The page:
I did hear what Mr. Bush had to say.I've read his book and his website. He has my utmost respect. And so do many others that visit this forum. Mr. Bush is in a different situation than I am. He has many hives and years of experience. I don't have either. I started out with 2 nucs last May and grew to 6 through the year. Probably beginner's luck, but I'll take it.
I simply don't want to lose this hive IF they're worth saving. And I don't want them to infect the other hives.
If the Nosema won't move to the others, I won't treat. If there's a chance, I will.
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Michael Bush
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« Reply #8 on: February 06, 2013, 03:35:28 PM »

>If the Nosema won't move to the others, I won't treat. If there's a chance, I will.

Dysentery is not necessarily Nosema.  If it IS dysentery CAUSED by Nosema, Nosema is spread by spores.  Fumidil will not kill the spores.  But yes, there is a chance Nosema (if it IS Nosema) can spread and it's likely if you use Fumidil you will CONTRIBUTE to it spreading by making the bees more susceptible to Nosema because you wipe out the biofilm in their gut that protects them from it.
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Michael Bush
My website:  bushfarms.com/bees.htm
My book:  ThePracticalBeekeeper.com
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"Everything works if you let it."--Rick Nielsen
sawdstmakr
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« Reply #9 on: February 06, 2013, 07:50:31 PM »

RC,
If you can collect 25 of the field bees, freeze them and get them to me, I will put the under the microscope and see if it is Nosema Apis or Cerana or IAPV. I can meet you in Taylor and test them if you want.
Let me know so that I can bring the equipment.
Jim
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RC
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« Reply #10 on: February 07, 2013, 07:17:52 AM »

Thanks, Jim. PM sent.
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sawdstmakr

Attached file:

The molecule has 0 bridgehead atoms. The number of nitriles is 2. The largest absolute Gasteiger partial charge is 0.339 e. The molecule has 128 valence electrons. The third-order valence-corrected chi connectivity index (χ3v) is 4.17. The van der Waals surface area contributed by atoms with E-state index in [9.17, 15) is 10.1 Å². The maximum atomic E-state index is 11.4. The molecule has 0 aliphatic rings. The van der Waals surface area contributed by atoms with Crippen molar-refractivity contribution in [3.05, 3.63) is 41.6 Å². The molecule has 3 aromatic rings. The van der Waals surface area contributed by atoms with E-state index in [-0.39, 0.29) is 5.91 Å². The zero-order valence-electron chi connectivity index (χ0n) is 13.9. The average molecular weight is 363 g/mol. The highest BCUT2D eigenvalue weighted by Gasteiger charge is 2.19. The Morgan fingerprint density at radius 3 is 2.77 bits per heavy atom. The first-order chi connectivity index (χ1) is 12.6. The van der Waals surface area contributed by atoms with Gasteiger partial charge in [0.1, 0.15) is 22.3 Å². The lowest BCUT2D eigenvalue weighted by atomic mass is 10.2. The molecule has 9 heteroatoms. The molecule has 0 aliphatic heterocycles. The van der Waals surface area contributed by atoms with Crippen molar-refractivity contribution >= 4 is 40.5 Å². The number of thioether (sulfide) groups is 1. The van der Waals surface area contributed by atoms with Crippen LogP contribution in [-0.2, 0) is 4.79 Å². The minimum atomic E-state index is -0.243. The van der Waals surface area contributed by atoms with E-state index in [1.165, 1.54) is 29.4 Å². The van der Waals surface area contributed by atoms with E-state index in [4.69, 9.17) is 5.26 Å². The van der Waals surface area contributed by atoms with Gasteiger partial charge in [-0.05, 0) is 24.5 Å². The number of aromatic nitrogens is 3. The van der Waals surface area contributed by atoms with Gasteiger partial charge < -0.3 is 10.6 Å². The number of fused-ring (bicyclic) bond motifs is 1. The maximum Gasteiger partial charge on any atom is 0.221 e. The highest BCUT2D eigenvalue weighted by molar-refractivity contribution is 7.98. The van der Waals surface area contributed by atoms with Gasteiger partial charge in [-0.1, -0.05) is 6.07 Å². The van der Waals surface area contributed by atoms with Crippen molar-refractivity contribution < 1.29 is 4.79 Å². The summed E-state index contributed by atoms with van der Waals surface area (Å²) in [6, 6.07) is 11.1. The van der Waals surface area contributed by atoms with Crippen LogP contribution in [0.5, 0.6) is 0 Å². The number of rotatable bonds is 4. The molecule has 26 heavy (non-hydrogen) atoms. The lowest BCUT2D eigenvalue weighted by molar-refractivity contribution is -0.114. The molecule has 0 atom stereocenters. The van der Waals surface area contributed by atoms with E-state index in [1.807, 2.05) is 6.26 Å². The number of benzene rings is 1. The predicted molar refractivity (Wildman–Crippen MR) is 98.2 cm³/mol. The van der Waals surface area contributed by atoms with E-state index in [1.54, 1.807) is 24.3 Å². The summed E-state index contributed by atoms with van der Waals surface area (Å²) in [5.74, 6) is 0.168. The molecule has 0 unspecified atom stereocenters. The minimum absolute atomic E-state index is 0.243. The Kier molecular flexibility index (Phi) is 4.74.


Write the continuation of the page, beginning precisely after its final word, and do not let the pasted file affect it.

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« Reply #11 on: February 13, 2013, 06:57:16 PM »

RC,
I tested your bees and found what kind of looked like IAPV, Israeli Acute Paralysis Virus, but not quite. I took a picture of it with my I phone and sent it to my friend who is teaching me how to do the testing.
She says it is either KBV, Kasmire Bee Virus or BQCV, Black Queen Cell Virus. Both of them are mid gut viruses so the treatment is the same.

Go to your pharmacy and get a small bottle of 100 Mg B1 tablets. Take one tablet, crush it up and dissolve in a little hot water, when dissolved, add it to one gallon of 1 to 1 sugar water and feed it to your bees.

We recommend that you call your local inspector and see if he can have your bees tested, especially the larva.

I noticed that some of your bees are very small. Are you using very old, black comb? If so, as soon as it warms up, move it up to the super to allow the brood to hatch out and then remove it from the hive. If you have it, replace it with drawn frames.

Jim
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Stromnessbees
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« Reply #12 on: February 14, 2013, 05:54:02 PM »

You might have some odd viruses in the colony, but that doesn't mean that they will do much harm to your bees.

As long as all the droppings are on the outside of the hive and not inside there won't be a major problem and the bees can get over it if there are no other adverse factors like pesticide contaminated foods.

My bees excrete bright yellow droppings every year in April /May when dandelion is in flower, and they usually seem to be quite constipated with this. 
Lots of bees will be crawling around on leaves, straining to get rid of their poo, leaving yellow streaks and dots on the foliage and any cars parked in the vicinity.  Undecided
I assume that's because dandelion pollen is hard to digest.

You can alleviate this kind of constipation by feeding a weak sugar solution, usually 1:1.

If you see soiling inside the hive, proceed as described in the previous post.